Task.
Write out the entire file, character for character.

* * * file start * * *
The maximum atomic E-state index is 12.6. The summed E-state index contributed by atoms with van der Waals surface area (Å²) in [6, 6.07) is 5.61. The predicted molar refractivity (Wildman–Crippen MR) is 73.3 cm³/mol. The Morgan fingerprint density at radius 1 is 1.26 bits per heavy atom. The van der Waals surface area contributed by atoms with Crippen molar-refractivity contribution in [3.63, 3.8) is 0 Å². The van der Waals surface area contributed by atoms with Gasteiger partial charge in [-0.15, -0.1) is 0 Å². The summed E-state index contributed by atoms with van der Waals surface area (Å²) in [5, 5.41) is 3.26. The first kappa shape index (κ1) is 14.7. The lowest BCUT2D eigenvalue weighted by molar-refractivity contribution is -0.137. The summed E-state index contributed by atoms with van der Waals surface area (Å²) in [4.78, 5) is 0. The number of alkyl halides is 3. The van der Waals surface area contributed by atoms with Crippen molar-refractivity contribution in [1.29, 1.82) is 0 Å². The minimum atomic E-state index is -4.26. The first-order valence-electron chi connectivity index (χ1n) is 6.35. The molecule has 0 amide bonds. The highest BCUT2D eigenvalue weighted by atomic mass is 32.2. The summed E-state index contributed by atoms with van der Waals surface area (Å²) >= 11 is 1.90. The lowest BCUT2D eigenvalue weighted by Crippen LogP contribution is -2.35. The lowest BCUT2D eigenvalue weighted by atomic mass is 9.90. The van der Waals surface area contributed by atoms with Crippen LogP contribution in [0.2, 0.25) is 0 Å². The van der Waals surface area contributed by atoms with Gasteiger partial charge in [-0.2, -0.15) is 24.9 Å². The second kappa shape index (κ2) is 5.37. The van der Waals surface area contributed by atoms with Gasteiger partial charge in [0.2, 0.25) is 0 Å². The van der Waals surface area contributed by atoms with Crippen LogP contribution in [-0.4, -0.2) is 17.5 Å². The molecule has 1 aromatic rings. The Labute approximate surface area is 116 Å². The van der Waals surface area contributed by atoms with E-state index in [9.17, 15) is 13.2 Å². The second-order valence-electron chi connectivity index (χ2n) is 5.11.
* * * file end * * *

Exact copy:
The maximum atomic E-state index is 12.6. The summed E-state index contributed by atoms with van der Waals surface area (Å²) in [6, 6.07) is 5.61. The predicted molar refractivity (Wildman–Crippen MR) is 73.3 cm³/mol. The Morgan fingerprint density at radius 1 is 1.26 bits per heavy atom. The van der Waals surface area contributed by atoms with Crippen molar-refractivity contribution in [3.63, 3.8) is 0 Å². The van der Waals surface area contributed by atoms with Gasteiger partial charge in [-0.15, -0.1) is 0 Å². The summed E-state index contributed by atoms with van der Waals surface area (Å²) in [5, 5.41) is 3.26. The first kappa shape index (κ1) is 14.7. The lowest BCUT2D eigenvalue weighted by molar-refractivity contribution is -0.137. The summed E-state index contributed by atoms with van der Waals surface area (Å²) in [4.78, 5) is 0. The number of alkyl halides is 3. The van der Waals surface area contributed by atoms with Crippen molar-refractivity contribution in [1.29, 1.82) is 0 Å². The minimum atomic E-state index is -4.26. The first-order valence-electron chi connectivity index (χ1n) is 6.35. The molecule has 0 amide bonds. The highest BCUT2D eigenvalue weighted by atomic mass is 32.2. The summed E-state index contributed by atoms with van der Waals surface area (Å²) >= 11 is 1.90. The lowest BCUT2D eigenvalue weighted by Crippen LogP contribution is -2.35. The lowest BCUT2D eigenvalue weighted by atomic mass is 9.90. The van der Waals surface area contributed by atoms with Crippen LogP contribution in [0.2, 0.25) is 0 Å². The van der Waals surface area contributed by atoms with Gasteiger partial charge in [-0.2, -0.15) is 24.9 Å². The second kappa shape index (κ2) is 5.37. The van der Waals surface area contributed by atoms with Gasteiger partial charge in [0.2, 0.25) is 0 Å². The van der Waals surface area contributed by atoms with Crippen LogP contribution in [-0.4, -0.2) is 17.5 Å². The molecule has 1 aromatic rings. The Labute approximate surface area is 116 Å². The van der Waals surface area contributed by atoms with E-state index in [9.17, 15) is 13.2 Å². The second-order valence-electron chi connectivity index (χ2n) is 5.11.